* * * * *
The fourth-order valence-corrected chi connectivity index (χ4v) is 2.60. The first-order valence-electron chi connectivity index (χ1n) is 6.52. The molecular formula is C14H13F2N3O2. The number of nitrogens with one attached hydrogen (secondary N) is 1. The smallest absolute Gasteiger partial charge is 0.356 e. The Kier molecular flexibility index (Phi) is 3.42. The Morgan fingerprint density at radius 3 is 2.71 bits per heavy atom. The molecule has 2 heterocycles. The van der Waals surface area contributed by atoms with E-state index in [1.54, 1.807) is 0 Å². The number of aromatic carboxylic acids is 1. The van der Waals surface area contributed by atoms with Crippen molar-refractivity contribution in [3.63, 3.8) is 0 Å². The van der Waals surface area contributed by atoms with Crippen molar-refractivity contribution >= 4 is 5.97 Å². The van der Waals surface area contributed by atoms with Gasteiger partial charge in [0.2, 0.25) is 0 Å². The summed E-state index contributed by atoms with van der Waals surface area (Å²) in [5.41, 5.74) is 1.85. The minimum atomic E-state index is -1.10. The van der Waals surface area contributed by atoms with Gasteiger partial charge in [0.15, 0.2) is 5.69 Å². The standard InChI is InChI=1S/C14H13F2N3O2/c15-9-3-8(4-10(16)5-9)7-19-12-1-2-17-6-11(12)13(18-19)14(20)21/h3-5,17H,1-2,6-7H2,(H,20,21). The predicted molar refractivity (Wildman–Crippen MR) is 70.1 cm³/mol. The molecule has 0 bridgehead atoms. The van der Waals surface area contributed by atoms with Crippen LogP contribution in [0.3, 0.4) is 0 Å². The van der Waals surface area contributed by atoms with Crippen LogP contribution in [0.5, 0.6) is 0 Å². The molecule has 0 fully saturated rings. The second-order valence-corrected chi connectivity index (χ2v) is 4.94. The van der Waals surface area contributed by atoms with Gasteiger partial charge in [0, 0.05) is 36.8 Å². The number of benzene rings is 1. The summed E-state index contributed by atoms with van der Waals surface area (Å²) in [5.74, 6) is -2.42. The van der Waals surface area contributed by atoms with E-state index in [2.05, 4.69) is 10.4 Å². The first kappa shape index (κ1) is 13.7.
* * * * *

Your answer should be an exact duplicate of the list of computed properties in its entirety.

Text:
The fourth-order valence-corrected chi connectivity index (χ4v) is 2.60. The first-order valence-electron chi connectivity index (χ1n) is 6.52. The molecular formula is C14H13F2N3O2. The number of nitrogens with one attached hydrogen (secondary N) is 1. The smallest absolute Gasteiger partial charge is 0.356 e. The Kier molecular flexibility index (Phi) is 3.42. The Morgan fingerprint density at radius 3 is 2.71 bits per heavy atom. The molecule has 2 heterocycles. The van der Waals surface area contributed by atoms with E-state index in [1.54, 1.807) is 0 Å². The number of aromatic carboxylic acids is 1. The van der Waals surface area contributed by atoms with Crippen molar-refractivity contribution in [3.63, 3.8) is 0 Å². The van der Waals surface area contributed by atoms with Crippen molar-refractivity contribution >= 4 is 5.97 Å². The van der Waals surface area contributed by atoms with Gasteiger partial charge in [0.2, 0.25) is 0 Å². The summed E-state index contributed by atoms with van der Waals surface area (Å²) in [5.41, 5.74) is 1.85. The minimum atomic E-state index is -1.10. The van der Waals surface area contributed by atoms with Gasteiger partial charge in [0.15, 0.2) is 5.69 Å². The standard InChI is InChI=1S/C14H13F2N3O2/c15-9-3-8(4-10(16)5-9)7-19-12-1-2-17-6-11(12)13(18-19)14(20)21/h3-5,17H,1-2,6-7H2,(H,20,21). The predicted molar refractivity (Wildman–Crippen MR) is 70.1 cm³/mol. The molecule has 0 bridgehead atoms. The van der Waals surface area contributed by atoms with Crippen LogP contribution in [0.3, 0.4) is 0 Å². The van der Waals surface area contributed by atoms with Crippen LogP contribution in [0.5, 0.6) is 0 Å². The molecule has 0 fully saturated rings. The second-order valence-corrected chi connectivity index (χ2v) is 4.94. The van der Waals surface area contributed by atoms with Gasteiger partial charge in [0, 0.05) is 36.8 Å². The number of benzene rings is 1. The summed E-state index contributed by atoms with van der Waals surface area (Å²) in [5.74, 6) is -2.42. The van der Waals surface area contributed by atoms with E-state index in [2.05, 4.69) is 10.4 Å². The first kappa shape index (κ1) is 13.7.